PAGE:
Melta: Hiccup for DLP as teachers struggle with English


The first group of primary pupils to study Maths and Science entirely in English will be entering secondary school next year. But their parents are worried that there may not be enough Dual Language Programme classes due to a lack of qualified teachers

NEXT year will be the first time the Dual Language Programme (DLP) Year One cohort will be entering secondary school.

This 2017 cohort has been learning Mathematics and Science in English throughout their schooling lives.

There are now concerns that there will not be enough DLP classes in secondary schools to accommodate all these students.

Education Minister Datuk Dr Radzi Jidin said the number of classes in secondary schools is higher than that in primary schools.There were 2,291 schools – 737 primary schools and 1,554 secondary schools, he told Parliament in August 2020.

The number of secondary schools, however, may not be enough due to the distribution of DLP classes. Some schools may have enough DLP classes while the demand far exceeds the available classes in others.

According to the Education Ministry’s DLP Improvement Guidelines 2021, the District Education Offices are tasked with the mapping of recipient schools and feeder schools for the continuity of the programme from primary to secondary level.

It is not, however, as simple as adding more classes to accommodate existing needs. Schools must meet a certain criteria – including having proper resources, teachers who can teach in English and Bahasa Malaysia (BM) and parents who are supportive of the programme – before more classes are approved.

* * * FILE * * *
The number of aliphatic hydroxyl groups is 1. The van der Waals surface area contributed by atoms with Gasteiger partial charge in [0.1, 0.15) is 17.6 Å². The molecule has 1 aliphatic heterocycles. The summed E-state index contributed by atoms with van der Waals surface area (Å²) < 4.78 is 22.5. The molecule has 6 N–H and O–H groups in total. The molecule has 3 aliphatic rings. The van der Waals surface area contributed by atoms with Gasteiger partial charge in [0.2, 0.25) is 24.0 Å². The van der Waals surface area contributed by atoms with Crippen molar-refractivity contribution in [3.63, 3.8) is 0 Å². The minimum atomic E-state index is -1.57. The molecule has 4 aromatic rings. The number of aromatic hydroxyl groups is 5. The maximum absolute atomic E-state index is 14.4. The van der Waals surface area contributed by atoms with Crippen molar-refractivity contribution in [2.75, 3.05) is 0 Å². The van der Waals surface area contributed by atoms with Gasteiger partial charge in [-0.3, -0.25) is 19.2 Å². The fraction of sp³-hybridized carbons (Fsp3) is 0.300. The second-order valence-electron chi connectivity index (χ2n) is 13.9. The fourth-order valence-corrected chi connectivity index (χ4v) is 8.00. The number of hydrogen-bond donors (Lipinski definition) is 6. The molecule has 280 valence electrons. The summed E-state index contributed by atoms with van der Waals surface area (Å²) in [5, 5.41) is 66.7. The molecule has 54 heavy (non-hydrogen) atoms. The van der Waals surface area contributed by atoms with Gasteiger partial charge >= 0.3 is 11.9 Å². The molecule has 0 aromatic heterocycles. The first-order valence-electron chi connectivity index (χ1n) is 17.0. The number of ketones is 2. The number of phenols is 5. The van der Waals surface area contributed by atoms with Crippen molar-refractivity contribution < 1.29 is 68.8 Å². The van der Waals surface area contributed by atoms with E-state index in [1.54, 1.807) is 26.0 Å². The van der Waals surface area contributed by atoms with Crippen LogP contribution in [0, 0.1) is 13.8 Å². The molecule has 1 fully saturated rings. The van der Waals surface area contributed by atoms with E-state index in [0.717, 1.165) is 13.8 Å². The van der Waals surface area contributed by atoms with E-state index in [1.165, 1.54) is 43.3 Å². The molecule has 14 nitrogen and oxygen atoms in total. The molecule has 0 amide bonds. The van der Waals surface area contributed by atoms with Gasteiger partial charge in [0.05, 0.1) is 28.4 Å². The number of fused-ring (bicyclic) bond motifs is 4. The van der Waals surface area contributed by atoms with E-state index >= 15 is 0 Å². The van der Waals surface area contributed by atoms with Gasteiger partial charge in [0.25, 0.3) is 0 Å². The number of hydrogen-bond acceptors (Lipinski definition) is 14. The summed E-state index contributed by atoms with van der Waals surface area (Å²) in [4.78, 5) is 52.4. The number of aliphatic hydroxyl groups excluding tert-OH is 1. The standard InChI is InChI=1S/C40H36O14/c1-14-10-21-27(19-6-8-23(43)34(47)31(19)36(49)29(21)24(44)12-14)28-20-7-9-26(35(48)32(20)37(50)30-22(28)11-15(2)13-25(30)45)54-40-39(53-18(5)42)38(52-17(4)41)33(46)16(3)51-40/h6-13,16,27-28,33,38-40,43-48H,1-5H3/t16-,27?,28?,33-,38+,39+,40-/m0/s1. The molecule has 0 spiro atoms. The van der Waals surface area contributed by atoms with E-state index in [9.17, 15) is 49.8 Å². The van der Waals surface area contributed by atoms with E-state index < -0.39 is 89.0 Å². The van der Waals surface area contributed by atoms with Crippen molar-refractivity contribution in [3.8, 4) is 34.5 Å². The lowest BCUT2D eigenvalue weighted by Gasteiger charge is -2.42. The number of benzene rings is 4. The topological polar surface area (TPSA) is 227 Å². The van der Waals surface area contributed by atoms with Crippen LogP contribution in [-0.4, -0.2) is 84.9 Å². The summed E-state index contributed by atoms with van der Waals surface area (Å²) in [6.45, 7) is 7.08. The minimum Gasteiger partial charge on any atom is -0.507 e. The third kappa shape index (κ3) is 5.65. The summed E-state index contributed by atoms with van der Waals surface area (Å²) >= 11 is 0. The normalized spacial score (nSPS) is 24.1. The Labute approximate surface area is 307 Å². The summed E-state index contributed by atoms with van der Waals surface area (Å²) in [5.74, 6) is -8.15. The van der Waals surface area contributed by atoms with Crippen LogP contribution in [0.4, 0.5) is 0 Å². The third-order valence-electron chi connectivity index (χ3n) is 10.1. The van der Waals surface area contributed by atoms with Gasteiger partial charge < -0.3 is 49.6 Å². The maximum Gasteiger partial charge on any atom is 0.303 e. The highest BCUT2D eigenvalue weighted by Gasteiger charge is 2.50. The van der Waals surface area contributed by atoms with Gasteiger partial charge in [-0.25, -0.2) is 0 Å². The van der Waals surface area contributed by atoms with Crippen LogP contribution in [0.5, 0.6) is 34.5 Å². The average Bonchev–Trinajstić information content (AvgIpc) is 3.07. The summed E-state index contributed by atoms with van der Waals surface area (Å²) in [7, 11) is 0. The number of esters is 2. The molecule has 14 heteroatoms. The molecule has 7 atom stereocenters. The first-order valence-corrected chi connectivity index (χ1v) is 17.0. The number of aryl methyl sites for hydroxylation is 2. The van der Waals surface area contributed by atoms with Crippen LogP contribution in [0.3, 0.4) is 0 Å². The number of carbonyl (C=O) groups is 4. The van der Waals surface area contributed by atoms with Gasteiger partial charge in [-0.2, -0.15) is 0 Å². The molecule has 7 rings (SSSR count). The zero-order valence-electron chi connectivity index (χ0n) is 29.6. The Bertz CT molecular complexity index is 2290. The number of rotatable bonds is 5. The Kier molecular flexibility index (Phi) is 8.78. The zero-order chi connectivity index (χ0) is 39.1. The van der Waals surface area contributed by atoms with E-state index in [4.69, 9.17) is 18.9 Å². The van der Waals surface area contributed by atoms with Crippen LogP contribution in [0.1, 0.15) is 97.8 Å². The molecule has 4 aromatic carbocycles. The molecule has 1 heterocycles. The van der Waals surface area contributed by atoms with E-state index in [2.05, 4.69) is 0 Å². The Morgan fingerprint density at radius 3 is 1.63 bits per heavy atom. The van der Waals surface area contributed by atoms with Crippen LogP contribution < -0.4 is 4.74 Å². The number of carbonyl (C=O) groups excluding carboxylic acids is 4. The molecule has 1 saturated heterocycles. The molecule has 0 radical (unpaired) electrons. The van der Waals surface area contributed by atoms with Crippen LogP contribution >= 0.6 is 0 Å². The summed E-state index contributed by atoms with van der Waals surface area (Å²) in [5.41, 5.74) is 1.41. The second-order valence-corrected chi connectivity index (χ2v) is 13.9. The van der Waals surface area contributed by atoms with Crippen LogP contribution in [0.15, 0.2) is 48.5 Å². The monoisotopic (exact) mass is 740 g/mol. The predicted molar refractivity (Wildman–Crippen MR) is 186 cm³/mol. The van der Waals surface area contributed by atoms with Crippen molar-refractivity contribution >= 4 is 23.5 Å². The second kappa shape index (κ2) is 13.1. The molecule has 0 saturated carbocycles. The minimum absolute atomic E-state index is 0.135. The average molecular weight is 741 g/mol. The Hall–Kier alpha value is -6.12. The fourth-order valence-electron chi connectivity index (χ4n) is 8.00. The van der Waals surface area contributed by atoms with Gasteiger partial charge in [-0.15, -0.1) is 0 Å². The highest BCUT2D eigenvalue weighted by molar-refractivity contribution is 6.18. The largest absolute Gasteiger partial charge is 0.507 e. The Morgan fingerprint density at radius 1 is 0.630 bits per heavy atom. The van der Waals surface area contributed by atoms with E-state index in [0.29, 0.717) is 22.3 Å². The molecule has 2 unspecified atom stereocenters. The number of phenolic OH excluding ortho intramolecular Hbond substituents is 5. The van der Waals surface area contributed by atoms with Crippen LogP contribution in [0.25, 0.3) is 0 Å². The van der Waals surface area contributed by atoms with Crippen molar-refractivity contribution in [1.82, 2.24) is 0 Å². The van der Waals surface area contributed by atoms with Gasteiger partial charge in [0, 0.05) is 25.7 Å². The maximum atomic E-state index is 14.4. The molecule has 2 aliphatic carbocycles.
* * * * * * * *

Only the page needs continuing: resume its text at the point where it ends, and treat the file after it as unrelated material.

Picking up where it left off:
Many schools are unable to offer this option, Malaysian English Language Teaching Association (Melta) president Dr Ramesh Nair noted, because the subject teachers are not proficient in teaching English.

To understand the DLP dilemma, one must understand the rationale of its introduction into the Malaysian education system.

“Its roots lie in the birth of the Teaching and Learning of Science and Mathematics in English (PPSMI) policy, which was abandoned nine years after its implementation,” he told StarEdu.

The policy was implemented “rather quickly” in 2003 despite concerns about the capability of Science and Mathematics teachers to teach the subjects in English. Although all in-service Science and Mathematics teachers underwent training, their capability to teach in English remained in doubt until the policy was finally scrapped in 2012. The DLP was part of the government’s ongoing efforts to uphold BM while strengthening the usage of the English language.

It was introduced following appeals by parents and stakeholders to continue the teaching of Science and Mathematics in English.

The fact that DLP classes are still popular today is evidence that there is a preference for the teaching of these subjects in English where the option is available, Ramesh noted.

There have been continuous debate on the most appropriate medium of instruction, namely, whether the subjects should be taught in the student’s mother tongue or in English. And the issue is not confined to Malaysia.

“A recent study in Spain, for example, revealed that primary school pupils studying Science in their native language performed slightly better than those who studied the subject in English.

“In contrast to such findings, other researchers in the area of Content and Language Integrated Learning (CLIL) opine that offering subjects in a target language such as English helps raise proficiency in that language,” he said, adding that there are concrete points raised on both sides of the divide.

“The fact that the DLP is still around suggests that the Education Ministry is aware of the merits of both alternatives.

“However, while empirical evidence and the views of experts should help direct policies, practical considerations and careful planning are critical in ensuring the programme’s success.” — By REBECCA RAJAENDRAM

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